Whether you bought your acreage yourself or inherited it as a third-generation farmer, your farmland property represents your family’s financial future and its heritage. You have likely invested substantially in the maintenance and improvement of your farmland and have probably raised your children to love the land in the same way that you do.
Having your children live and work on the same farm can be a wonderful experience, but it can also lead to certain legal complications. For example, if your child gets married, the fact that they live and work on the family farm might put everybody’s interest in the property at risk.
Did you know that there’s an estate planning tool that could help you protect your farm from family law risks, like the future divorce of your children?
Moving your farmland into a trust will protect it for future generations
If your spouse files for divorce, they would be able to make a claim against the value of the farm if the property is in both of your names or even if it is just in your name. The same might be true of any of your children’s spouses, especially if they live on a building on the farm and work with the expectation of inheriting the land someday.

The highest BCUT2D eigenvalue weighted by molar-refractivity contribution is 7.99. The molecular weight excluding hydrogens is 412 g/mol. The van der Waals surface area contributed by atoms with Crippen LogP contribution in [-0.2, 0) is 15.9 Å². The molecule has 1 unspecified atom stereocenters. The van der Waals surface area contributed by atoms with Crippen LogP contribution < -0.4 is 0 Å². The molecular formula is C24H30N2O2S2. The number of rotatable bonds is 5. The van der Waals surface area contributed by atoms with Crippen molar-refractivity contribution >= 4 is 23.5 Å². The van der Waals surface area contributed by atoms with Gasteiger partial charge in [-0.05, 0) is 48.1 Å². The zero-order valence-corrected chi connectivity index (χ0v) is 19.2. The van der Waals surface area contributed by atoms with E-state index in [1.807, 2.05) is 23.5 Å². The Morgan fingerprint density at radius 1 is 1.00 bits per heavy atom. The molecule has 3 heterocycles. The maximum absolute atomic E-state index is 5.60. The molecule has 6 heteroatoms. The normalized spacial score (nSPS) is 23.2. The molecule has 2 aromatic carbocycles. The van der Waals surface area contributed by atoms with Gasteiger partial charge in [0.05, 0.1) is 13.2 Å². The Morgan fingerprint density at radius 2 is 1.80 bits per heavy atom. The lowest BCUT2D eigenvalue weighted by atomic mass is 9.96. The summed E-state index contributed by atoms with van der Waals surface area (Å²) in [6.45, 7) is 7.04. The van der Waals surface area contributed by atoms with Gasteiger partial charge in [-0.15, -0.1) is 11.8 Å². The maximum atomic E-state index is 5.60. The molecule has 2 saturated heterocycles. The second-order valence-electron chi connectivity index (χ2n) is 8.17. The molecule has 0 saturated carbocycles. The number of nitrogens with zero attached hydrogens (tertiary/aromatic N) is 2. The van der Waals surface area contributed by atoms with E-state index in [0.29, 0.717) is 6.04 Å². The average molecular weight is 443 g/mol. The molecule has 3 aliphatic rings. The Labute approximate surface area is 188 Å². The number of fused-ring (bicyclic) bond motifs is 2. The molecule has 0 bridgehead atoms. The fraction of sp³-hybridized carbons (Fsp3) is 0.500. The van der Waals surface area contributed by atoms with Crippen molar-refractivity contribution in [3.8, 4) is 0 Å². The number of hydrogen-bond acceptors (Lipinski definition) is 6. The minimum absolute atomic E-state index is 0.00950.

An ex-spouse’s claims could lead to refinancing the farm and the loss of thousands of dollars of equity. Perhaps the most common tactic employed to avoid such losses is the transfer of farmland into a trust. When a trust owns the land rather than individuals, it will be harder for creditors or former spouses to make a claim against the farm in courts.
Moving the farmland into a trust could also potentially prevent your heirs from selling the land off for personal profit rather than continuing to live and work on the land.
Estate planning protects you and your loved ones
Being able to put certain rules in place regarding the use of the lands might make you feel more comfortable about leaving the property to family members when you die. Protecting your family’s interest in the property will also make you feel more comfortable about adding more in-laws to your extended family group.
Estate planning with an eye toward the preservation of your assets and the protection of your family’s farm could also help you avoid taxation and creditor claims against the property later. Holding your farmland in a trust will often help protect you now and your loved ones in the future. Learning more about trusts can help you decide what steps are necessary for your family’s farm.